Amit Khanna of Amit Khanna Design Associates (AKDA) recently did a prospective photographic essay which highlights the Kimbell Art Museum by architect Louis Kahn, and the Modern Art Museum of Fort Worth by architect Tadao Ando. His writing emphasizes his experiences as they relate to the architectural exterior and interior spaces, while beautifully capturing the buildings themselves. He describes such elements as organization, materiality, and unique details while comparing both works. His essay and images can be viewed after the break.
On a cold wintry morning in Dallas, I went to see one of my heroes. As a student of architecture in India, I revered Kahn’s work and no building embodied his skill better than what my nieces affectionately call “The Hotdog Museum”. Now, even as a practicing architect, The Kimbell Art Museum is still one of my all‐time favorite buildings and my visit helped renew my faith in Kahn as one of the last century’s greatest architects. Across the road, Tadao Ando has built a very different kind of museum. It’s only when you experience the two of the together that you realize the subtle ways in which Ando has paid homage to the older building while creating spaces generous enough for “modern” art, not always a simple thing to achieve. In the end, these photographs are not meant to compare the two architects and decide who is better, only to look at how two great architects create simple, monumental space using concrete and light.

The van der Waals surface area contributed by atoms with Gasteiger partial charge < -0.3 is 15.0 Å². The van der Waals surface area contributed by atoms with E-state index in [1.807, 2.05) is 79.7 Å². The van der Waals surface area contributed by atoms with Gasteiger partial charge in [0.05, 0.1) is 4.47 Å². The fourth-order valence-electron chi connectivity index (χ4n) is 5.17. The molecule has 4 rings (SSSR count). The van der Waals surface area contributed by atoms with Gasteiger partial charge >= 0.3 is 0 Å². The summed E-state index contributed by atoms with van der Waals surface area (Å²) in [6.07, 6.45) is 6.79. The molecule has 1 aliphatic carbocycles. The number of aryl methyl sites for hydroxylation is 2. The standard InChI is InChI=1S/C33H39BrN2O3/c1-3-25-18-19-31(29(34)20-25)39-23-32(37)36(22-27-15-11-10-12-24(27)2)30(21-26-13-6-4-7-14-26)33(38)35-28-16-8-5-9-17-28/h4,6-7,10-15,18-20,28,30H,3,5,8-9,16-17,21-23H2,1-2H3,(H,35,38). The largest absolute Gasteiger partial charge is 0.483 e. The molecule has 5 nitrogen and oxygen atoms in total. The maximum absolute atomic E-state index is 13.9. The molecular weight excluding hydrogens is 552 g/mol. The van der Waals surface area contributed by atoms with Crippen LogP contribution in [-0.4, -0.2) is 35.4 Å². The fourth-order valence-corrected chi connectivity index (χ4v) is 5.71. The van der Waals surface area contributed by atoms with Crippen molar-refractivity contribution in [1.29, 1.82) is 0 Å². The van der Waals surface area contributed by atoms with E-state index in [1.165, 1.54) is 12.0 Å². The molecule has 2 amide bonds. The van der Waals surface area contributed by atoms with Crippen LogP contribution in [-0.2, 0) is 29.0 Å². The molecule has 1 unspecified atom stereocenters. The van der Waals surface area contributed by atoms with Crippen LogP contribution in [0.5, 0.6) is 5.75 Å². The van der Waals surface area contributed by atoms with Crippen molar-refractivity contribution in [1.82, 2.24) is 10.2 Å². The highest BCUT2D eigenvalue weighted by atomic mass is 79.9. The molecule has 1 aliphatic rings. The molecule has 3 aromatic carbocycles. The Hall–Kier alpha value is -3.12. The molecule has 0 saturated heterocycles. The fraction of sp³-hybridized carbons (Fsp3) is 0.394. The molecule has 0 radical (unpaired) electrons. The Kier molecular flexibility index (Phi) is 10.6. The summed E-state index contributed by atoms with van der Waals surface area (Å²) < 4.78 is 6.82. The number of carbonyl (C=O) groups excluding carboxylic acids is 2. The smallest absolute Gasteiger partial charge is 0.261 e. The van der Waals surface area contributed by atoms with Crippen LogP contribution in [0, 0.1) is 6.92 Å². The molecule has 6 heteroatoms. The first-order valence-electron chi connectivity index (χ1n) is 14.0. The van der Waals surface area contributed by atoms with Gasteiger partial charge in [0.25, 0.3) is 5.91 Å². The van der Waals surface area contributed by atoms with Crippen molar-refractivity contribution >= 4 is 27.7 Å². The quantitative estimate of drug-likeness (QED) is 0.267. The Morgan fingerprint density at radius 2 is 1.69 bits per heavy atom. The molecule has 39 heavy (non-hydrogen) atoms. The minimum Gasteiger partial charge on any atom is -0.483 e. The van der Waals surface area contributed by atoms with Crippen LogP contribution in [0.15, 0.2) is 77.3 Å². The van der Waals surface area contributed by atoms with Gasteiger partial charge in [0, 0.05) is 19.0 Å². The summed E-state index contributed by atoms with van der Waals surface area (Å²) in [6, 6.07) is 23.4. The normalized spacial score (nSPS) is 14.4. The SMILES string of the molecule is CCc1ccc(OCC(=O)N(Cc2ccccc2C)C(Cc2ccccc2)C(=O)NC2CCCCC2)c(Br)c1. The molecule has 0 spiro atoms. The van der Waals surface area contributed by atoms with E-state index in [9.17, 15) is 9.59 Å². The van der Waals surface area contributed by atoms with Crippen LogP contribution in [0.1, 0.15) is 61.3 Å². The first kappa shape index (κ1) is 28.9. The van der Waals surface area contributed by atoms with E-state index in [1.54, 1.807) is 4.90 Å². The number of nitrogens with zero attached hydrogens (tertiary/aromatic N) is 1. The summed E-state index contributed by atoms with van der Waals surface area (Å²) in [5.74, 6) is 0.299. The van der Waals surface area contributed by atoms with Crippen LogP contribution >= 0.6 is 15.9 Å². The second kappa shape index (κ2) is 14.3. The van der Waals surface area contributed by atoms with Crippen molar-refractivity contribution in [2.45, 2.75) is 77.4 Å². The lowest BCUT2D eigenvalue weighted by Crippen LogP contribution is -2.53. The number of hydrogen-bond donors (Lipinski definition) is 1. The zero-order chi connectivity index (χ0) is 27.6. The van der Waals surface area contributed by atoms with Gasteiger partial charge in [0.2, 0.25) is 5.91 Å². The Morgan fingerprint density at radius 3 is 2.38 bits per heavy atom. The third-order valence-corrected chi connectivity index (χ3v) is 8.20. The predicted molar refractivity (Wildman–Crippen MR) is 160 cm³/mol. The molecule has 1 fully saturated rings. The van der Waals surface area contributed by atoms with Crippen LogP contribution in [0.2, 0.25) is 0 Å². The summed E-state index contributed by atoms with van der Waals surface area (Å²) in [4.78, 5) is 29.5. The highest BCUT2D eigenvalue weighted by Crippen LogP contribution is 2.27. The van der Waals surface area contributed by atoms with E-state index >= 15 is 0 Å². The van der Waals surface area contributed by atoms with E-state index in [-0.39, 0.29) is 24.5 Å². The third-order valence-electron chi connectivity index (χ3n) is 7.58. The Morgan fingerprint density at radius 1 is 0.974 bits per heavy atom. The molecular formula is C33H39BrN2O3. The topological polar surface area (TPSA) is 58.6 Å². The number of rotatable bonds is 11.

As one ascends the hill over Camp Bowie, two long grey walls come into view. The first, unrelenting concrete, burnished by age, betrays its mid‐century age. The second, crisp and metallic, seems more recent, albeit a little flat.
The walls slowly reveal another, more delicate material. The concrete gives way to travertine and the metal unwraps to reveal cool blue glass. Both also have ledges that hide the roof form, almost like classical cornices that cap the horizontal nature of these buildings.
The entrance lobby areas are both organized as linear rectangular spaces. Despite the abundance of dull grey concrete, the luminosity of the spaces is maintained by the dramatic light sources, but in very different ways in either building.
There are two main floors in both buildings, with the art collections mainly on the upper floor with the lower floors carrying ancillary functions. Ascending & descending are powerful architectural tools and both architects employ them to create dramatic vistas.
Kahn prefers to let the light in from above, letting the time of the day and year dictate the user experience. Ando, on the other hand, prefers to bring in the light from the sides, saving the roof for a dramatic white plane that controls the light quality of the space.
The art in both museums have different needs of space. The Kimbell has classical framed pieces and sculptures that are served well by its domestic sized spaces. The art in the Modern, on the other hand, seems to be made specially to fit in the cavernous volumes that make up the building.
In the larger gallery spaces, the similarity between the two museums is almost uncanny. The oakwood floors, large white planes of white background for colourful art and most importantly, the diffused daylight from the unseen slots in the roof.
The skylights above the main staircases are dramatic, but the Modern seems to achieve it with an absolute simplicity of materials. It makes one wonder whether Kahn would have designed differently if he had access to modern glass technology.
The Modern provides dramatic, screened vistas from the upper floors, elegantly framed by the exterior supports of the massive roof. The Kimbell looks inward, save for a few small courtyards that are almost residential in their scale.
The Modern reveals its true exterior from within the courtyard, a shallow reflecting pool that emphasizes the simple projecting roofs. The Kimbell’s repeating roof form are a little less heroic, more concerned with regulating interior light.